This is the first of an exclusive FOXNews.com daily series that takes a look at the college experience, from how to choose what school and course of study is right for you to finding innovative ways to pay the bills.
Two-hundred thousand dollars.
That's what four years of college could wind up costing entering students at a top-tier liberal arts school this fall.
Is it worth it?
More specifically: do the ends justify the combination of time, effort, money and sacrifices necessary to earn a college degree?
Jenna Patterson of Monroe, N.Y. is heading off to college soon, but Jenna and her parents have yet to decide on the best college for Jenna, and are struggling with how they will pay for it. In the first installment of this FOX series, Jenna doesn't want to compromise her dreams, but Jenna's father says he must be happy with the decision too.
Risk versus reward is a basic mantra preached by almost every investment adviser, and the same logic applies when deciding whether to choose a backpack and books over a workplace ID.
Simply put, a college education does not come cheap.
In 2002-2003, the average annual cost (tuition, room and board) at a typical four-year public university was $9,828, while a year at a mid-range private institution averaged more than twice as much, $23,940, according to Department of Education statistics.
That should put the average cost of a bachelor's degree at between $40,000 and $100,000. But government statistics don't come close to telling the real story.
First, tuition — the basic cost of attending classes — at a public university is cheapest for in-state students. Attend an out-of-state public institution and the tuition could triple. Get accepted at a top-tier liberal arts college and the annual cost of tuition and fees could run more than $42,000.
Now, throw in books (it's not unusual for a 100-page paperback text to cost $50 or more), fees for lab and research access, campus activities and events, academic copying and printing, library use and parking... and, well, you get the picture.
But that's not all... there's also the cost of kegs, cars and clothes.
Transportation — the cost of a car, gas, insurance, and in some cases, four round-trip airfares a year — can run more than $5,000 a year.
Then there's the price of off-campus entertainment and activities (after all, you don't want to sit in your dorm all the time), and clothing, computers, and other electronic necessities such as an iPod — even a plasma TV.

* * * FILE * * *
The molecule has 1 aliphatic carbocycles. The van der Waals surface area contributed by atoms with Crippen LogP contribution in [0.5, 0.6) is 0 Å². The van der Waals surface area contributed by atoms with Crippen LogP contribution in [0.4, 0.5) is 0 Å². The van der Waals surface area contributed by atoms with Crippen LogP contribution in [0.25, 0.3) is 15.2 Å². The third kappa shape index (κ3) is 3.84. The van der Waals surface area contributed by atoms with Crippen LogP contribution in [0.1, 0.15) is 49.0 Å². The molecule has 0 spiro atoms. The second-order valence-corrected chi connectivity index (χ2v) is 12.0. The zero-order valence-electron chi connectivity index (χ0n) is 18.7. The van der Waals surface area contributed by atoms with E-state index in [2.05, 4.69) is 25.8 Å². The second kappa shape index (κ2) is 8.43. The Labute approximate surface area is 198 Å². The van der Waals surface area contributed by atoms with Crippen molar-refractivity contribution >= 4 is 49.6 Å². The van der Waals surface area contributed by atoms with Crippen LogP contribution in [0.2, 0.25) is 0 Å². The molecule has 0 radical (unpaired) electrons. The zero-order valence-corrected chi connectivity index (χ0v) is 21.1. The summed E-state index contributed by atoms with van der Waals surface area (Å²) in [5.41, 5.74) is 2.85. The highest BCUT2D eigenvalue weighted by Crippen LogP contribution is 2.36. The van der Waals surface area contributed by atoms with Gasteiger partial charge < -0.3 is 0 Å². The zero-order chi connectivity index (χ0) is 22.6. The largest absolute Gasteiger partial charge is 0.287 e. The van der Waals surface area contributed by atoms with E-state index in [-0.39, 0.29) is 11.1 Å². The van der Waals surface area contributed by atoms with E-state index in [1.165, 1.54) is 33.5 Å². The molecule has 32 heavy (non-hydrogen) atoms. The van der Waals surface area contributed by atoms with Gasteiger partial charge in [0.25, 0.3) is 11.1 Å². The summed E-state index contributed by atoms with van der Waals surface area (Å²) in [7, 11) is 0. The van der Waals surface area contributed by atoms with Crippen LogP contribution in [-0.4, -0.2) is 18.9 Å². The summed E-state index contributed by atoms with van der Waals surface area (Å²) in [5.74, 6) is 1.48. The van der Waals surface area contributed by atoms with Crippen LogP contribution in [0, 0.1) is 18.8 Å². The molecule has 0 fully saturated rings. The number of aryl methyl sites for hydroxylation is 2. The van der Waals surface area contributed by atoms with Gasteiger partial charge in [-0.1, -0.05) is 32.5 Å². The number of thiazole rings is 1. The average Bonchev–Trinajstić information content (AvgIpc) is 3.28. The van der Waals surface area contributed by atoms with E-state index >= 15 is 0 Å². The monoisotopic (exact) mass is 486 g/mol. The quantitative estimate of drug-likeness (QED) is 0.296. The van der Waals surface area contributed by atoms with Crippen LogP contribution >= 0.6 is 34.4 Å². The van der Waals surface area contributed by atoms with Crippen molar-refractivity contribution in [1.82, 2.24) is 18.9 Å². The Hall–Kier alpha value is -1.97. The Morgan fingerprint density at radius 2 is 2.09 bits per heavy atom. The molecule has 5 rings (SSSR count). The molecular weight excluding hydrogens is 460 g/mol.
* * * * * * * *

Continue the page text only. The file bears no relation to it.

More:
Now, multiply everything by four years, and — not even figuring for inflation, or arbitrary increases in tuition and fees (research shows tuition increasing at a rate of about 10 percent annually) — you now have a bill that's more than able to bring any student or parent to their knees.
Even writing a check to pay for it all can be costly if you take out loans. The College Board, an association of colleges and universities, reports that student who borrow to pay for college graduate with an average $20,000 of debt. You could end up feeling this bill for up to 10 years after you graduate.
Well, there's some good news. First, those well-cited government statistics about the average cost of tuition are about as accurate as a hotel's posted prices. It's the "rack rate," and most colleges offer an abundance of financial aid that at least can knock down the cost of tuition.
Still, tens of thousands of dollars (at minimum) is a big financial investment for anything, including an education.
So what are the potential rewards?
Here's where government statistics might make you smile.
In 2005, the U.S. Census Bureau reported that college graduates earned about $51,000 a year. Compare that to a typical wage earner without a high school diploma earning an average $18,734 a year, and workers with a high school diplomas earning $27,915, and it doesn't take rocket science to see that a college degree can at least double your money-making potential.
"The more you learn, the more you earn — and the less likely you are to be unemployed," according to the Bureau of Labor Statistics. "Earnings increase and unemployment decreases with additional years of education. But completing a program is worth more than attending college without earning a degree."
The payoff in personal enrichment might be harder to quantify, but it's just as important.
"What college hopefully will do for [my daughter] Sasha and for all my kids would be to expose them to things that they hadn’t thought of, so that they grow as people, they become more rounded, more open, more tolerant," said Steve Ozahowski, whose daughter Sasha is going to Roger Williams University in Rhode Island.
"The knowledge is important, but I don’t think it’s as important as the overall experience and ... the four-year commitment," Ozahowski said.